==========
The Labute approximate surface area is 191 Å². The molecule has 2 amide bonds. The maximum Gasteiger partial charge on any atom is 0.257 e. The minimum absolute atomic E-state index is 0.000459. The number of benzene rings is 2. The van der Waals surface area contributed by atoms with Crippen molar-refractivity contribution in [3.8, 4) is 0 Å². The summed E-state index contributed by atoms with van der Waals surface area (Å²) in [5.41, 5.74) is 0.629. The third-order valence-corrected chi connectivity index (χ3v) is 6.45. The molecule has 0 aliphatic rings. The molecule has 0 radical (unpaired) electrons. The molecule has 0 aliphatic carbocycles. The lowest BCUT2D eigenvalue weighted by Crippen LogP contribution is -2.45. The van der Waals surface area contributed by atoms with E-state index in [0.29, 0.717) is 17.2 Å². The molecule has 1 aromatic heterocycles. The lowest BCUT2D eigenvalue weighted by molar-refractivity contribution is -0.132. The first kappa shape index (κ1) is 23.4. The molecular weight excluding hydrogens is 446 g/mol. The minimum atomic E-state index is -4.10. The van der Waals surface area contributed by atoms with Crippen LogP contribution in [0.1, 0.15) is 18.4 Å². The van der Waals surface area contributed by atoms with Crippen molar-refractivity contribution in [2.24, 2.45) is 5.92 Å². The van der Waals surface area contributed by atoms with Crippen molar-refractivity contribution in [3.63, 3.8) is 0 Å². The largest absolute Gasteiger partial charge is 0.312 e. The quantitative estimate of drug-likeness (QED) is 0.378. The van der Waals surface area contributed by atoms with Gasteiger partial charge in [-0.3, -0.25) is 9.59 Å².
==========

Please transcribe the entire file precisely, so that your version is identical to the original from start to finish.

The Labute approximate surface area is 191 Å². The molecule has 2 amide bonds. The maximum Gasteiger partial charge on any atom is 0.257 e. The minimum absolute atomic E-state index is 0.000459. The number of benzene rings is 2. The van der Waals surface area contributed by atoms with Crippen molar-refractivity contribution in [3.8, 4) is 0 Å². The summed E-state index contributed by atoms with van der Waals surface area (Å²) in [5.41, 5.74) is 0.629. The third-order valence-corrected chi connectivity index (χ3v) is 6.45. The molecule has 0 aliphatic rings. The molecule has 0 radical (unpaired) electrons. The molecule has 0 aliphatic carbocycles. The lowest BCUT2D eigenvalue weighted by Crippen LogP contribution is -2.45. The van der Waals surface area contributed by atoms with E-state index in [0.29, 0.717) is 17.2 Å². The molecule has 1 aromatic heterocycles. The lowest BCUT2D eigenvalue weighted by molar-refractivity contribution is -0.132. The first kappa shape index (κ1) is 23.4. The molecular weight excluding hydrogens is 446 g/mol. The minimum atomic E-state index is -4.10. The van der Waals surface area contributed by atoms with Crippen LogP contribution in [0.1, 0.15) is 18.4 Å². The van der Waals surface area contributed by atoms with Crippen molar-refractivity contribution in [2.24, 2.45) is 5.92 Å². The van der Waals surface area contributed by atoms with Crippen molar-refractivity contribution in [3.63, 3.8) is 0 Å². The largest absolute Gasteiger partial charge is 0.312 e. The quantitative estimate of drug-likeness (QED) is 0.378. The van der Waals surface area contributed by atoms with Gasteiger partial charge in [-0.3, -0.25) is 9.59 Å².